Republic of Esonia
Continent: Europe
Capital: Tallinn
National Language: Estonian
Government: Unitary parliamentary republic
Status in OTL: Active

The Republic of Estonia is a country in Northern Europe. It is bordered to the north by the Gulf of Finland (with Finland itself just a short sail away), to the west by the Baltic Sea, to the south by Latvia, and to the east by the Russian Federation.

Estonia is a democratic parliamentary republic and is divided into 15 counties.

Over the centuries, the Estonians were subjected to Danish, Teutonic, Swedish and Russian rule. Foreign rule in Estonia began in 1227. In the aftermath of the Livonian Crusade the area was conquered by Danes and Germans. From 1228–1562, parts or most of Estonia were incorporated into a crusader state Terra Mariana, that became part of the Ordensstaat, and after its decline was formed the Livonian Confederation. During the era economic activities centered around the Hanseatic League. In the 1500s Estonia passed to Swedish rule, under which it remained until 1710 (de jure until 1721), when it was ceded to the Russian Empire.

Estonia gained independence in 1920. During World War II, Estonia was occupied and annexed first by the Soviet Union and subsequently by the Third Reich, only to be re-occupied by the Soviet Union in 1944. Estonia regained its independence on 20 August 1991.

Estonia in Gunpowder Empire[]

In the alternate of Agrippan Rome, the area that the home timeline knew as Estonia was part of the Kingdom of Lietuva.

Estonia in The Hot War[]

Estonia was annexed by the Soviet Union after World War II, though the United States refused to accept this even as World War III began in 1951.[1] It joined a number of other places in revolt against the USSR in early June, 1952[2] Like the other Baltic states, while the Soviets quickly suppressed dissent in the cities, the countryside of Estonia belonged to the rebels.[3]

Estonia in Southern Victory[]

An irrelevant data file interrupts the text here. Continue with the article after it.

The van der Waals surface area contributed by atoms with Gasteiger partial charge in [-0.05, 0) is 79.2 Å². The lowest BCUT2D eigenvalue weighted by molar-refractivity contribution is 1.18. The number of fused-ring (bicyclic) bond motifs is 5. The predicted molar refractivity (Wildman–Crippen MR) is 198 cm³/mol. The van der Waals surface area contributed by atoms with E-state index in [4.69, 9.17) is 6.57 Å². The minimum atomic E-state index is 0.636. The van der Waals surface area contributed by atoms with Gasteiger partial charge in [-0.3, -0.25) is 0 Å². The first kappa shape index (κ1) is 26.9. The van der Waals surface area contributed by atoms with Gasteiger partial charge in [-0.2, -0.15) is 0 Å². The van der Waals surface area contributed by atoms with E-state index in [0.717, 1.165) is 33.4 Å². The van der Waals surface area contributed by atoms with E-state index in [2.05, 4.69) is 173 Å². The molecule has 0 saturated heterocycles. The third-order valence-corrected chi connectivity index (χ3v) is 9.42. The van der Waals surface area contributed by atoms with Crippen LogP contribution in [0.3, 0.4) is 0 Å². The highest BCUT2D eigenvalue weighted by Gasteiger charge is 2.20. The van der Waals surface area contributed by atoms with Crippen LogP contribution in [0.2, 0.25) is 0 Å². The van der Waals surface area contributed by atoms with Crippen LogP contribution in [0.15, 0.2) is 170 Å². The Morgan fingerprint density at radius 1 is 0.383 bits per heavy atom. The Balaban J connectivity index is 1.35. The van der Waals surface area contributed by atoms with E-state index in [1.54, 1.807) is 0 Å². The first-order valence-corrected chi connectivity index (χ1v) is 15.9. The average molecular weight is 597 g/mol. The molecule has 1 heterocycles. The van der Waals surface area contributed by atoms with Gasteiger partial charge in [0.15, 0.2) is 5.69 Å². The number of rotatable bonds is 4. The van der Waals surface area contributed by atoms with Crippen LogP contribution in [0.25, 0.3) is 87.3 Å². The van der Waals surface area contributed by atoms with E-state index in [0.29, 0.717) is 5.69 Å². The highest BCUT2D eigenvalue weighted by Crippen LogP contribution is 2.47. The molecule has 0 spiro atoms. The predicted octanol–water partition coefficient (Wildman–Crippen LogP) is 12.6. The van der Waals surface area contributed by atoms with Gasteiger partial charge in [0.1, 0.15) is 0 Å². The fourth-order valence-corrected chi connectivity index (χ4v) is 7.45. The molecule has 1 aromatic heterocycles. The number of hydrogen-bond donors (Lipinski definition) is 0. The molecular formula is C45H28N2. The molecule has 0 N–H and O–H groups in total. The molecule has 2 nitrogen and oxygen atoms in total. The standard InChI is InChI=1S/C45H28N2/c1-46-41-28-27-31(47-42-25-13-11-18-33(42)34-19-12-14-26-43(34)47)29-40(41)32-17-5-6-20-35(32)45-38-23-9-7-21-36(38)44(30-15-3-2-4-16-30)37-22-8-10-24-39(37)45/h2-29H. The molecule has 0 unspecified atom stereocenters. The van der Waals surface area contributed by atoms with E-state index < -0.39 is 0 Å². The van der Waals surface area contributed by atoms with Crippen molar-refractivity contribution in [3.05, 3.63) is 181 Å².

Estonia was part of the Russian Empire until it lost the Great War.[4]

Estonia in The War That Came Early[]


Despite its official independence, Estonia was firmly in the Soviet Union's sphere of influence. When the Second World War broke out in 1938, Estonia attempted to remain neutral in the war between the USSR and Germany. However, as Germany made advances into neighboring Lithuania, the Soviet Red Army marched into Estonia.[5] Although Soviet leader Joseph Stalin promised that the Red Army would withdraw once the crisis had passed, no one believed him.[6] Indeed, when the war ended in 1944, Estonia became a Soviet Socialist Republic and was incorporated into the USSR.[7]

Estonia in War World[]

The nationalism of Estonian people, whose homeland had been reabsorbed into the Soviet Union in the early 21st century, was offensive to the harsh rule of the CoDominium, and many such offenders were convicted of crimes such as subversion and exiled to colony planets. In the 2070s, a large Estonian group settled Tallinn Town in the Tallinn Valley of the moon Haven which orbited Cat's Eye in the Byers’ Star system.

Estonia in Worldwar[]


Estonia was absorbed into the Soviet Union following the Molotov-Ribbentrop Pact of 1939 which divided Eastern Europe into German and Soviet spheres of influence. The country was quickly overrun by the Germans when they broke the agreement in 1941. The Wehrmacht was able to hold Estonia against the Race's Conquest Fleet in 1942 despite being cut off from resupply except by sea or from the Soviets.[8] The Soviet Union regained the country as a Soviet Republic after the Peace of Cairo.[9]

Shortly before the Cairo Peace, British airmen George Bagnall, Ken Embry, and Jerome Jones, who had been serving alongside Germans and Soviets in Pskov for over a year, traveled across Estonia on their odyssey back to England.


  1. Bombs Away, pg. 342, loc. 6326, ebook.
  2. Armistice, pg. 120, loc. 1923, ebook.
  3. Ibid. pg. 303, loc. 4822.
  4. In at the Death, pg. 143, TPB.
  5. Coup d'Etat, pg. 51, HC.
  6. Ibid., pg. 52.
  7. Last Orders, pg. 344, HC.
  8. Striking the Balance, pg. 324, PB.
  9. Colonization map.